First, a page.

Flipping your class

The May 2012 Teaching Professor flyer that gets passed around had an article called “Blended Learning: A Way for Dealing with Content”.  Although it doesn’t use the term “flip” it covers many of the same principles talked about with “flipping” a class. Ideas on how to “flip” your class or “inverting” or even just using tools to make it more interactive have been around for a while and used some by HC faculty. The basic idea is to take material you would have presented in class and give it to students outside of class for them to do on their own and then use class time for more interactive activities, peer based learning, or time for faculty to have one on one, or one on small group interaction.

What seems to be increasing interest now in flipping is technology that makes it easier to have content online for viewing whenever the student wants. Besides the common “read this outside of class” which faculty have been doing for decades, more faculty are assigning online videos that show the content they want students to learn. This is as easy as putting a link to the video in a certain area of their Moodle class.

Some HC faculty have used the newer version of PPT which makes it very easy to record your audio and attach it to slides in a PPT show. Nursing faculty have just this summer put together some PPTs on specific skills. Inside these PPT’s, when students get to a certain slide, they are told to view certain videos that came with their textbook, or faculty have embedded in the PPT,  their own demonstration videos that we recorded on that skill. Students will now view the PPT and videos on their own, outside of class time.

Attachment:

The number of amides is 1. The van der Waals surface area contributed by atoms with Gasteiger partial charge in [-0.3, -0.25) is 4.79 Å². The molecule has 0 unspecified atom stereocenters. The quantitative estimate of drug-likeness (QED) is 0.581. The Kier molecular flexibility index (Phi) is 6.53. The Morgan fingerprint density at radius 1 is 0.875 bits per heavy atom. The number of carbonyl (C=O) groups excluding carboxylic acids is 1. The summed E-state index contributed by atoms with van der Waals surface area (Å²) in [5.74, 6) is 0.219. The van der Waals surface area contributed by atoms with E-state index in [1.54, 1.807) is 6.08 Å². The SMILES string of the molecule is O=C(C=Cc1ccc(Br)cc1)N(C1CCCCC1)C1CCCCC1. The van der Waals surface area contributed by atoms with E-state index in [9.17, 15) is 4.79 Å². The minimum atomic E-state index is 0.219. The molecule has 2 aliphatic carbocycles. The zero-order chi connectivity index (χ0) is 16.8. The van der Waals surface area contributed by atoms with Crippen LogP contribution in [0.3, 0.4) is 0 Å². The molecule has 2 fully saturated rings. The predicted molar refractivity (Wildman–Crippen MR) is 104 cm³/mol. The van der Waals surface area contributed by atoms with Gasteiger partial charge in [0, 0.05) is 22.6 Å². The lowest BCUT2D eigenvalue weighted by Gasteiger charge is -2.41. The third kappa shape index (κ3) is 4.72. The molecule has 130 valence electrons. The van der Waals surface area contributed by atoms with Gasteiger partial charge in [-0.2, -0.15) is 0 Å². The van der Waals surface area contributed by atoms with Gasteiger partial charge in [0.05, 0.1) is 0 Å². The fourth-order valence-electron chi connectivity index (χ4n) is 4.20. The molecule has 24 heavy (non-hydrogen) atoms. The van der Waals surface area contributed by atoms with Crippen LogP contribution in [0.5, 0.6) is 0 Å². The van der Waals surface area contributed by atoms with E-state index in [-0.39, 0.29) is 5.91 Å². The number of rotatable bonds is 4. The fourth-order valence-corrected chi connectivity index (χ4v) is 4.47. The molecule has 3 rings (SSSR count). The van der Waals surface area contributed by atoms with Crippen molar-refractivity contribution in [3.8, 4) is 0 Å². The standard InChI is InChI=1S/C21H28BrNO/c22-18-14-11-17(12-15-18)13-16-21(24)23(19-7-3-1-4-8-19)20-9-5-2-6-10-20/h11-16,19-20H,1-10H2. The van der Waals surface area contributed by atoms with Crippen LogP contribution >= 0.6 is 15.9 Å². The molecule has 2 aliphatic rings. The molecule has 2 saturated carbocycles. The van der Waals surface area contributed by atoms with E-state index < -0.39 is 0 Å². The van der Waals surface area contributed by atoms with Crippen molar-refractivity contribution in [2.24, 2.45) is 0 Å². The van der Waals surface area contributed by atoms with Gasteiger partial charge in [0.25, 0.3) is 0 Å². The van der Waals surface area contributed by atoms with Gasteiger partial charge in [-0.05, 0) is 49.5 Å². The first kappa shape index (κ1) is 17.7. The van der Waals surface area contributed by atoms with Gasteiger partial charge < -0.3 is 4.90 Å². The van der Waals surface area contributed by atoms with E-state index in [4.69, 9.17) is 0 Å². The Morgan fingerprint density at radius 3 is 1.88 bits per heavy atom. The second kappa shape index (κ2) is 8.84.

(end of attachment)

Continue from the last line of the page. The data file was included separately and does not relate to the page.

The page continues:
Making major changes to a course design is not an easy or quick task.  However I would encourage you to read more about these options. Or instead of redesigning a whole course, what if you tried one of these ideas on just one lecture and see what happens.

Look in our Faculty Moodle class for specific tech tips on options for recording a presentation. 

Here are some links with more information and ideas:

Dec 2012 article in University Business Magazine  “5 Reasons Flipped Classrooms Work”

A very nice 3-minute intro video on the topic from Penn State

From the Feb 19, 2012 Chronicle of Higher Ed, “How ‘Flipping’ the Classroom Can Improve the Traditional Lecture”

An English faculty member writes a short blog post on “Pondering the “flipped classroom” in the age of online education”

Resource page from North Carolina State on the topic

Here are two links written from a K-12 perspective on flipping but both are good short summaries. I think flipping is more practical in higher ed for several reasons and also college students should be more motivated to take ownership of their own learning.

3 minute video on why a teacher flipped her class.